Born the second of three children to George and Betsy Longboat, his early life was somewhat poor and he lived in adversity.

His father died when he was around five years old. Longboat did attend school, but only until the age of 12 when he went to work as a labourer on various farms. It was while he was working outside the reserve that competitive running first caught his attention. In 1905, he ran in the annual Victoria Day five mile race in nearby Caledonia. He started well, but was only able to finish in second place.

He began to train seriously and in 1906 he won his first marathon in Hamilton, Ontario. It was the first of many victories both nationally and internationally, among them the Boston Marathon in 1907.

He went on to compete in the 1908 Olympic Games in London, England. The marathon was held on a blistering hot day and half of the competitors were unable to finish, among them Tom Longboat.

Late in 1908, he turned professional, winning several races and actually beating the Olympic gold medallist who had turned professional as well.

Prizes for first place at professional meets often ran as high as $3,000 in an era where schoolteachers made $400 a year. Longboat`s numerous victories enabled him to become one of the first Canadian athletes to make a living through professional sports.

In 1916, Tom Longboat volunteered to fight during the first world war. He served in France for a time as a dispatch runner, taking messages from post to post. He was wounded twice and was once erroneously reported as dead.

However, he survived the war to return to Toronto in 1919. He was able to find work during the Depression and tried his hand at various jobs until he settled into a permanent job as a garbage-man for the city of Toronto. He retired from his job in 1945, and after a time he moved back onto the Six Nations Reserve where he died of pneumonia in 1949.

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BARBARA McLEOD - 1993 Inductee (Oct. 20, 1937 - )
Even in these days of outstanding achievements by female athletes, Barbara McLeod has displayed a dominance in the field of distance running which is extraordinary.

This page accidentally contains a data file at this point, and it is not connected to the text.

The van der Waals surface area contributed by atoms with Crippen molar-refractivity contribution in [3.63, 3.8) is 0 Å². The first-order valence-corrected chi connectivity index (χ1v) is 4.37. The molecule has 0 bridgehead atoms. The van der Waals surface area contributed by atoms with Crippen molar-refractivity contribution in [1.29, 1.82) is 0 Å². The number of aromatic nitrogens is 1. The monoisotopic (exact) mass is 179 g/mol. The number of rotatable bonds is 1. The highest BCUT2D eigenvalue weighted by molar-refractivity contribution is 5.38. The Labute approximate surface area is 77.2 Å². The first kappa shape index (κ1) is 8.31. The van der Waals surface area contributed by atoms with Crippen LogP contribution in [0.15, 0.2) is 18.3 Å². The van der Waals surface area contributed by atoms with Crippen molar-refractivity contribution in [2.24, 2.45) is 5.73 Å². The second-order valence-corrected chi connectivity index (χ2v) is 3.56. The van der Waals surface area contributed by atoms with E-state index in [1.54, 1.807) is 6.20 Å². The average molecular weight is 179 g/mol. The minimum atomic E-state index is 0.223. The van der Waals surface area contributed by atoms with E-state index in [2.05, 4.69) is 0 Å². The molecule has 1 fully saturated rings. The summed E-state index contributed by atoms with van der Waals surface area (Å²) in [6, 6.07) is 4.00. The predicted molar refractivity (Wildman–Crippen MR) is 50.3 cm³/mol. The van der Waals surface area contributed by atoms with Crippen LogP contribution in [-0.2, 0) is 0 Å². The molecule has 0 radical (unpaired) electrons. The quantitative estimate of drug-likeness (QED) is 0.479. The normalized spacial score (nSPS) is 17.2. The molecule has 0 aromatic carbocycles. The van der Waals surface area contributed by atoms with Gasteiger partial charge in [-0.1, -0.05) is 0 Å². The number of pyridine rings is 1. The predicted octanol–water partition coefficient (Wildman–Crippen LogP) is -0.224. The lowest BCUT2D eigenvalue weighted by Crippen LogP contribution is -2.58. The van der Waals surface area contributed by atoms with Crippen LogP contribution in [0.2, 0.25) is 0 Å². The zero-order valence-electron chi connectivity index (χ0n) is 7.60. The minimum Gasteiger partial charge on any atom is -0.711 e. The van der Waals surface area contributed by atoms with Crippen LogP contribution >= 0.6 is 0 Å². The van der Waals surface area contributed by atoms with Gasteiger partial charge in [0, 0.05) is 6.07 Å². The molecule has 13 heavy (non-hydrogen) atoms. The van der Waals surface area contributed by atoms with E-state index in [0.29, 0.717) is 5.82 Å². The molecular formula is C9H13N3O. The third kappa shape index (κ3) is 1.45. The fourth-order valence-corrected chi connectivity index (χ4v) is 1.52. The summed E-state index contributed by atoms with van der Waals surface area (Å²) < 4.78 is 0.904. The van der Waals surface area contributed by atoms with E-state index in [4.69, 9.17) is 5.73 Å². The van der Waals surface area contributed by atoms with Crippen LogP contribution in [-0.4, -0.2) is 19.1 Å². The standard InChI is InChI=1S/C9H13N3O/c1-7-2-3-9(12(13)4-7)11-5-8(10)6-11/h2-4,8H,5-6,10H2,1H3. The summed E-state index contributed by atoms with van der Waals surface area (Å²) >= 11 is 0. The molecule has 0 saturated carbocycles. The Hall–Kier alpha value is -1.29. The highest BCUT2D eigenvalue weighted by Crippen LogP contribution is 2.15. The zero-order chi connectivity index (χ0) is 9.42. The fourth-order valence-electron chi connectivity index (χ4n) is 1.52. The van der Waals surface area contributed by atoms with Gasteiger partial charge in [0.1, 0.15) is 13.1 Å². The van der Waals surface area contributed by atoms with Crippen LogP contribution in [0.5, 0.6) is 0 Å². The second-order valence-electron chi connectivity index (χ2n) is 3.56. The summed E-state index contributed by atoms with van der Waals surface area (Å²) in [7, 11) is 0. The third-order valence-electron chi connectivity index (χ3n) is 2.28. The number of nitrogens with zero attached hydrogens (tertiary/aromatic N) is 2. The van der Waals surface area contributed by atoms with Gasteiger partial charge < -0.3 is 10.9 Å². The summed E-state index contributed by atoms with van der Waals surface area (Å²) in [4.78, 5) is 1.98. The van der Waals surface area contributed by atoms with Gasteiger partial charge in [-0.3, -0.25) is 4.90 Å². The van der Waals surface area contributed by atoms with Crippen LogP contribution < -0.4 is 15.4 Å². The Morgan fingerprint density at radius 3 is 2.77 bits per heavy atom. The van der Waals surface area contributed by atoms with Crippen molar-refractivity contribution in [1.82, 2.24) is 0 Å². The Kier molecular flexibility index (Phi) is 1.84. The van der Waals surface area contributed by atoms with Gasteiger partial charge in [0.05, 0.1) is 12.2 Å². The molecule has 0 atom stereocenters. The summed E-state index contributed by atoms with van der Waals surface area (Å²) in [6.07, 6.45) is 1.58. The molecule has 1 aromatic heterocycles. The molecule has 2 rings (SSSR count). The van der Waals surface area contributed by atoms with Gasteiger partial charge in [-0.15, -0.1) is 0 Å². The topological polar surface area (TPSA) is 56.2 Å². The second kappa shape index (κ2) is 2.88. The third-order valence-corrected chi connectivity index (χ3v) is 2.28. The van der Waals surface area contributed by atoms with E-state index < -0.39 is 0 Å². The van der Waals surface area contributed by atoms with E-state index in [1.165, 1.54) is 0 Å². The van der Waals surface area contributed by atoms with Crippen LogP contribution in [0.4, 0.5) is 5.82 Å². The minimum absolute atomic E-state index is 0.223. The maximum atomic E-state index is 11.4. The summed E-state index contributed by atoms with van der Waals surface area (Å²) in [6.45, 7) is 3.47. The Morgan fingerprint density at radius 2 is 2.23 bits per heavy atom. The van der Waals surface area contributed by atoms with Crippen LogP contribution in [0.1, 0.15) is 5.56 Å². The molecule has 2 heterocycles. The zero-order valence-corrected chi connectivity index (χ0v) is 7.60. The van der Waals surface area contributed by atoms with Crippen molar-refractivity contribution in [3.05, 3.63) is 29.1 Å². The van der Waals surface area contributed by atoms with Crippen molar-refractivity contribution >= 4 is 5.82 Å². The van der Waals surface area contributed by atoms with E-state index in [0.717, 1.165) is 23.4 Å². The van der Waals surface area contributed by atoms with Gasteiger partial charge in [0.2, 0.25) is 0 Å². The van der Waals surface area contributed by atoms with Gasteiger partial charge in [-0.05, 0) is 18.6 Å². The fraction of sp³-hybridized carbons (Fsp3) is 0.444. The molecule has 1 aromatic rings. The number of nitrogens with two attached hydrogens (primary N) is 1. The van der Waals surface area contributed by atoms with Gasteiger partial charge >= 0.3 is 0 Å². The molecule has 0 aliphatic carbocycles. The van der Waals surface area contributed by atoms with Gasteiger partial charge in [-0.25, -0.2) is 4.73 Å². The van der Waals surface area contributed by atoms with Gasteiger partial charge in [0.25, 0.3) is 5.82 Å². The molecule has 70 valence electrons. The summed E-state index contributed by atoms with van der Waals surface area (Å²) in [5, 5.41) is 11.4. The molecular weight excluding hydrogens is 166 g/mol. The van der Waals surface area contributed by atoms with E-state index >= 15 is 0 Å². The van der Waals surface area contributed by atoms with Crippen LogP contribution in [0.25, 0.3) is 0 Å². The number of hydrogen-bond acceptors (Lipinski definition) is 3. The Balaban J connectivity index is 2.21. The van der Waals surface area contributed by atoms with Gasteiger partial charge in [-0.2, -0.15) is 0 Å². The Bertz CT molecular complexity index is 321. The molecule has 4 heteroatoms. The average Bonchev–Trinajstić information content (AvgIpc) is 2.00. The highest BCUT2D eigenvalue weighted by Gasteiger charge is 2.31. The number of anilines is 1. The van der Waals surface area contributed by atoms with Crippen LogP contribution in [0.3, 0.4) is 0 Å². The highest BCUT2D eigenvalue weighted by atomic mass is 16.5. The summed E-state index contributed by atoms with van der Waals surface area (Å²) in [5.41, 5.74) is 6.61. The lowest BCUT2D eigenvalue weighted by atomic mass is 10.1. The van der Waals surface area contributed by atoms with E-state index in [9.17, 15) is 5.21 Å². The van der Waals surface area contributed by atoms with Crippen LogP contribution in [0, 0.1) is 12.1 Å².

Never a runner in her youth, the former airlines steward tried her first 10km in 1981 at the age of 43. Immediately hooked and determined to master this new found sport, she began to train seriously, quickly adding a first marathon to her resume. Just over three years later, she won the World Masters Marathon Championship in the Women`s 45-49 age category at San Diego, California, with a PB of 3:19:49.

Shortly after that, Barbara decided that marathons were no longer challenge enough. She turned her abilities to "ultras" and here she found her natural running home. In 1987, in only her second 24 Hour Race, and in spite of 30C heat and high Ottawa humidity, she set a new Canadian Women`s (Open and Masters) record of 109 miles, 1751 yards covered in that time.

En route, she lowered the Women`s 100 mile mark to 21:35:43 and the 150km record to 19:58:10.

Since then, she has set and reset women`s marks at virtually every "ultra" distance, including a World Women`s 50-54 age record for the 48 Hour Run (177 miles, 137 yards). Although younger runners have now surpassed some of her "Open" records, her Masters age group marks continue to bestride and increasingly enhance the record books. From 12 Hours (67 miles 232 yards) to 10 Days (561 miles); from the marathon to 633 miles; from 50km (4:31:17) to 1000km (11 days, 06:31:55); she is known and acclaimed throughout the international ultra-running fraternity, having successfully competed in England, Greece, Spain, China and the United States.

Most recently, while competing in a 1300 mile event in New York City, severe back pain which began early in the run caused her to terminate the race after only 500 miles which, in any case she covered in a new North American record time of 8 days, 19:01:28. Unquestionably, Barbara McLeod has proven to be an outstanding Canadian road runner and, through her dedication to the sport, an inspiration to both women and men of all ages.

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JOHNNY MILES - 1991 Inductee (1905 - )
Winner of the Boston Marathon in 1926 and 1929, Johnny Miles trained by trailing his father`s horses 10 miles to and 10 miles from the Cape Breton Coal Mine.

Miles was an 11-year-old from Florence, Cape Breton (Born in Newport, Wales) when he went to work in the coal mines while his father, the mine manager, was away during the First World War. Two days before the 1926 race, the 19-year-old arrived in Boston and walked the course to get an idea of the layout. Two runners were favoured to win the event that year, Albin Stenroos, the 1924 Olympic champion from Finland, and Clarence DeMar, the top US runner who went on to win the event seven times. But Miles, who had never run a marathon in competition before, beat them both in what historian Jerry Nason called the "biggest upset in the history of the Boston Marathon. He did this while wearing white tennis shoes purchased at the British-Canadian Cooperative store in Sydney Mines, Nova Scotia. His time was 2 hours 25 minutes but officials re-measured the route and found it was 176 yards short of the official distance of 26 miles 385 yards. 

Miles won again in 1929 in 2:33.08. The City of Hamilton had a banquet in his honour of this accomplishment. When he competed, there were 175 to 200 athletes. 

Miles became manager of manufacturing for International Harvester and received the Order of Canada in 1982. Now 86, he lives in Hamilton, Ontario.

Note: The Boston Marathon route became the official Marathon Distance in 1924. Before that it was about 24.5 miles.